Teaser: The Railroad Station in Chicago is the Ogilvie Transportation Center which was made to appear like an Amtrak Station.

Fun fact:

Continental Divide did alright at the box office and grossed $15 million with a $9 million budget.

Ernie meets Max scene in Continental Divide

Royal Gorge, Colorado

Ernie (John Belushi) chops wood outside Nell's (Blair Brown) cabin. As he is carrying the chopped logs inside, he is suddenly attacked by a wild man. The wild man lifts Ernie in the air, and Ernie screams, "Put me down! Put me down!" Suddenly Nell separates the men, pushing the wild man off, yelling, "Stop it! Are you crazy? You're acting like a wild animal!" The wild man, Max (Tony Ganois), tells her, "Gimme a break. I didn't kill the guy or nothing! How'd you expect me to feel?" When Ernie asks who the guy is, Nell says, "Max Bernbaum, Ernie Souchak."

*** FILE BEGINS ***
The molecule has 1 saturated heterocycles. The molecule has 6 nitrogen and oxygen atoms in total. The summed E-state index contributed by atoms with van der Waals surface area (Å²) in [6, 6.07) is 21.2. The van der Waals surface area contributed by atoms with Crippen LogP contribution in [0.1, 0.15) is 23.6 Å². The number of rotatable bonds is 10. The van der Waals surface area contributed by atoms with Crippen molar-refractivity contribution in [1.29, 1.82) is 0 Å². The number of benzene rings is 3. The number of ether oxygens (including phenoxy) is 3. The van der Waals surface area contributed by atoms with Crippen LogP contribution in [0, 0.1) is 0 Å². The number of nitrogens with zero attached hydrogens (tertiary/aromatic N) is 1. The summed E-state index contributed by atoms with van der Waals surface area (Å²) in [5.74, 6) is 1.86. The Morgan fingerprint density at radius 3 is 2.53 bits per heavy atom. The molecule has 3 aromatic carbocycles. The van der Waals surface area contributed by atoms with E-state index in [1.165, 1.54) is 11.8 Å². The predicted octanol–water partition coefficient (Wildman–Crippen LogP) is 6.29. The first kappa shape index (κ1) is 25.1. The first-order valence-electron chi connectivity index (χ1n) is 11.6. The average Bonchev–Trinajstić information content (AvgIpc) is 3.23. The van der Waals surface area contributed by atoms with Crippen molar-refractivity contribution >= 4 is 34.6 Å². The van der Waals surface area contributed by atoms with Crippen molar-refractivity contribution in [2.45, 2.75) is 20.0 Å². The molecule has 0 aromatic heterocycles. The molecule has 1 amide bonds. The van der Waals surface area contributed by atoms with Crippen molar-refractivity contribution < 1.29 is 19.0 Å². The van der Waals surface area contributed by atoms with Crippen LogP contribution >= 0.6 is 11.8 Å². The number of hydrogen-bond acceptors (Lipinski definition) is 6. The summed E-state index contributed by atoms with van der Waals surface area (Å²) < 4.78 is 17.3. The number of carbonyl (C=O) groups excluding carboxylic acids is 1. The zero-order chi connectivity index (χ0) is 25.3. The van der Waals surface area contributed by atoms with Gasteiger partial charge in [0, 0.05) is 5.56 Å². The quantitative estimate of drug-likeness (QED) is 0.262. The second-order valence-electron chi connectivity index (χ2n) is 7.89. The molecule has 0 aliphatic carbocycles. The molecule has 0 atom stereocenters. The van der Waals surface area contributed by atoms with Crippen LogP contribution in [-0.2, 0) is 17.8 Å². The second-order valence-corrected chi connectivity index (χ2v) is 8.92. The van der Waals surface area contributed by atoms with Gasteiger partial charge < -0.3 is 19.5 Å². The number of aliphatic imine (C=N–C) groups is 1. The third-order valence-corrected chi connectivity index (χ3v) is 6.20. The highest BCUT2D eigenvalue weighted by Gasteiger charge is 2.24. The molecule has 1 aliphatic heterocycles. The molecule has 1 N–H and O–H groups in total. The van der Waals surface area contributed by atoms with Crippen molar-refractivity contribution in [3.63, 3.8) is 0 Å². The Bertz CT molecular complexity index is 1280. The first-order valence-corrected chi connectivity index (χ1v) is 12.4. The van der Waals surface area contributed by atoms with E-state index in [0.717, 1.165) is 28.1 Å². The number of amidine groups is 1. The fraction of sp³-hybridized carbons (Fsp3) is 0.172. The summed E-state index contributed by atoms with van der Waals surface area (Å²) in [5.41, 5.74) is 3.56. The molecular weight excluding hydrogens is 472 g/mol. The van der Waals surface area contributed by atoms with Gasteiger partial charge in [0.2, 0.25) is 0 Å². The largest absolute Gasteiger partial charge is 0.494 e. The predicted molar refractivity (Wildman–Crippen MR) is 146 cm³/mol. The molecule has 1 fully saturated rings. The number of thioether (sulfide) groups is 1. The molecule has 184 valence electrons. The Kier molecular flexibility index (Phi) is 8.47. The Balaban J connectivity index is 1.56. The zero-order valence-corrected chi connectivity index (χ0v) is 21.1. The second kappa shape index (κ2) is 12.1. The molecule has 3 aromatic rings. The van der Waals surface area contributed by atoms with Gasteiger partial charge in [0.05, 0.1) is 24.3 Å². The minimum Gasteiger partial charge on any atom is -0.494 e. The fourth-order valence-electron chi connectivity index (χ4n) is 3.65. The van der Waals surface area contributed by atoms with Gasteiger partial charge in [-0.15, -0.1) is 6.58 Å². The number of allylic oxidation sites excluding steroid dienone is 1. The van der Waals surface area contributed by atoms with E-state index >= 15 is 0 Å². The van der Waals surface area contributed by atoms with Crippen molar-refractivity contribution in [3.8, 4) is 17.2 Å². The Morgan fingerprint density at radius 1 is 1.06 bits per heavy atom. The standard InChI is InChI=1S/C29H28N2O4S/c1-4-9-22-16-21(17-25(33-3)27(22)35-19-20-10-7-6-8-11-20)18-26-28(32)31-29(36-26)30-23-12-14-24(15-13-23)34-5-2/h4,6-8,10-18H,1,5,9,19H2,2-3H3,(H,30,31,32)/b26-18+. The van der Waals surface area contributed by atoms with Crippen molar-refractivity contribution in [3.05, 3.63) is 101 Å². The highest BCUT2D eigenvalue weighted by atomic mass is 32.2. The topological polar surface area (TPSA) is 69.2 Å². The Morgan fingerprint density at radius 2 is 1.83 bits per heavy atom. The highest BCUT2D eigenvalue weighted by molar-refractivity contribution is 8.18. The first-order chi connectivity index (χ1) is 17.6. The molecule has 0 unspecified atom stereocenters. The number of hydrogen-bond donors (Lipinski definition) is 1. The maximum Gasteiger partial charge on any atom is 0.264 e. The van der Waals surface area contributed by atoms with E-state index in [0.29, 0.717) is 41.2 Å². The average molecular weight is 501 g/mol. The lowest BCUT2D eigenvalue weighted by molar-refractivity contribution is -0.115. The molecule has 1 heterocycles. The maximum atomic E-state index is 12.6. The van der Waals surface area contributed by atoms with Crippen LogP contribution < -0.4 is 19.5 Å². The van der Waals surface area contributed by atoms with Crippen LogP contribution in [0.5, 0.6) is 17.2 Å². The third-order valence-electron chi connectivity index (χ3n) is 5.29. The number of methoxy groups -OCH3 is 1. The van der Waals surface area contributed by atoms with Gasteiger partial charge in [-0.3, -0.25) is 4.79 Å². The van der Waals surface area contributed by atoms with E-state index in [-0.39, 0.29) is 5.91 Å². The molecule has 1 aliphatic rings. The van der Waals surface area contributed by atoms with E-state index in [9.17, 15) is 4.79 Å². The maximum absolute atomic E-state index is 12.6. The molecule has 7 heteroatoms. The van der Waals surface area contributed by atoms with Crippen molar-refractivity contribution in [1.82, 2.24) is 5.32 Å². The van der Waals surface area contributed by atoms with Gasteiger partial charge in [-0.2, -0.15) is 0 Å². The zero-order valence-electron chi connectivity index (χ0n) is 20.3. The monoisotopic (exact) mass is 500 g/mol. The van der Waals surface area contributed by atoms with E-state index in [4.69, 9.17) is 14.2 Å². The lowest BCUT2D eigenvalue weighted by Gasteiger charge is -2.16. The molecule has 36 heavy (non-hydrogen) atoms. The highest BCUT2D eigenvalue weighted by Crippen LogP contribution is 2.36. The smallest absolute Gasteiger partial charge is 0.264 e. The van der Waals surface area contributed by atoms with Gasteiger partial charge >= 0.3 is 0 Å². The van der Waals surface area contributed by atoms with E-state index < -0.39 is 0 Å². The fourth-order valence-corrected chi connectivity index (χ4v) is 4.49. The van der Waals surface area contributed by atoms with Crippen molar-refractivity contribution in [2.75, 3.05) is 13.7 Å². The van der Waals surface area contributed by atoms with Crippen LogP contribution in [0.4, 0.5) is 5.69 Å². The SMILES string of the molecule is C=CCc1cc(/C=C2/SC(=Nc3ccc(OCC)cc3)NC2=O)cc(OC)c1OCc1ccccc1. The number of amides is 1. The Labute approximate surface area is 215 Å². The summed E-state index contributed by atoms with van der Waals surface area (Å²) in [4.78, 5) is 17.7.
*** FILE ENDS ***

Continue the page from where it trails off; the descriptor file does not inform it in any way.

Ernie is surprised and exclaims, "Max Bernbaum? The Brooklyn Behemoth Bernbaum? Three-time All-American Bernbaum? Number-one draft pick of the Washington Redskins Bernbaum? The defensive end? Who told the NFL to shove it up their defensive end? That Max Bernbaum?"

This impromptu surprise meeting between Max and Ernie is one of the best scenes in Continental Divide. Audiences see Ernie behave like a fan for the first time – he even asks for an autograph and knows all Max's stats! The film shoot location of this scene is a log cabin at the Royal Gorge in Colorado. Getting here is the fastest if you follow Co-115 S to Tunnel Dr in Canon City.

Ernie meets a cougar scene in Continental Divide

Colorado State Fairgrounds, 1001 Beulah Ave, Pueblo, CO